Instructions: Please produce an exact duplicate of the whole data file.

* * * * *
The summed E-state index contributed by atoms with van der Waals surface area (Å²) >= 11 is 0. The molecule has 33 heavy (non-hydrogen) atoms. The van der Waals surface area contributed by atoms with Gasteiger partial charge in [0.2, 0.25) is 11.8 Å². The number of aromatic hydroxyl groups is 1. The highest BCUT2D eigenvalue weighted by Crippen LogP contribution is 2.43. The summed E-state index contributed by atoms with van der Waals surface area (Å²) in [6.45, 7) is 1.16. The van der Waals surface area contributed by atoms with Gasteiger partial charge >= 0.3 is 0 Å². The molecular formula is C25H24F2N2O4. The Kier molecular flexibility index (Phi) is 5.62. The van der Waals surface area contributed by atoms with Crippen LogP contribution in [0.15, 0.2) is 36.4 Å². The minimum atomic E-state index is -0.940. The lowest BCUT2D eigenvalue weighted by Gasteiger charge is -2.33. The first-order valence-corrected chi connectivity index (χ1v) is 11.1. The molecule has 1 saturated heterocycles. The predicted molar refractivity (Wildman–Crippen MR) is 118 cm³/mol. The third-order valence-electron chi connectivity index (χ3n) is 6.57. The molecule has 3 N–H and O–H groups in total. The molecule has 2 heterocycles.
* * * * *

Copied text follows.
The summed E-state index contributed by atoms with van der Waals surface area (Å²) >= 11 is 0. The molecule has 33 heavy (non-hydrogen) atoms. The van der Waals surface area contributed by atoms with Gasteiger partial charge in [0.2, 0.25) is 11.8 Å². The number of aromatic hydroxyl groups is 1. The highest BCUT2D eigenvalue weighted by Crippen LogP contribution is 2.43. The summed E-state index contributed by atoms with van der Waals surface area (Å²) in [6.45, 7) is 1.16. The van der Waals surface area contributed by atoms with Gasteiger partial charge >= 0.3 is 0 Å². The molecular formula is C25H24F2N2O4. The Kier molecular flexibility index (Phi) is 5.62. The van der Waals surface area contributed by atoms with Crippen LogP contribution in [0.15, 0.2) is 36.4 Å². The minimum atomic E-state index is -0.940. The lowest BCUT2D eigenvalue weighted by Gasteiger charge is -2.33. The first-order valence-corrected chi connectivity index (χ1v) is 11.1. The molecule has 1 saturated heterocycles. The predicted molar refractivity (Wildman–Crippen MR) is 118 cm³/mol. The third-order valence-electron chi connectivity index (χ3n) is 6.57. The molecule has 3 N–H and O–H groups in total. The molecule has 2 heterocycles.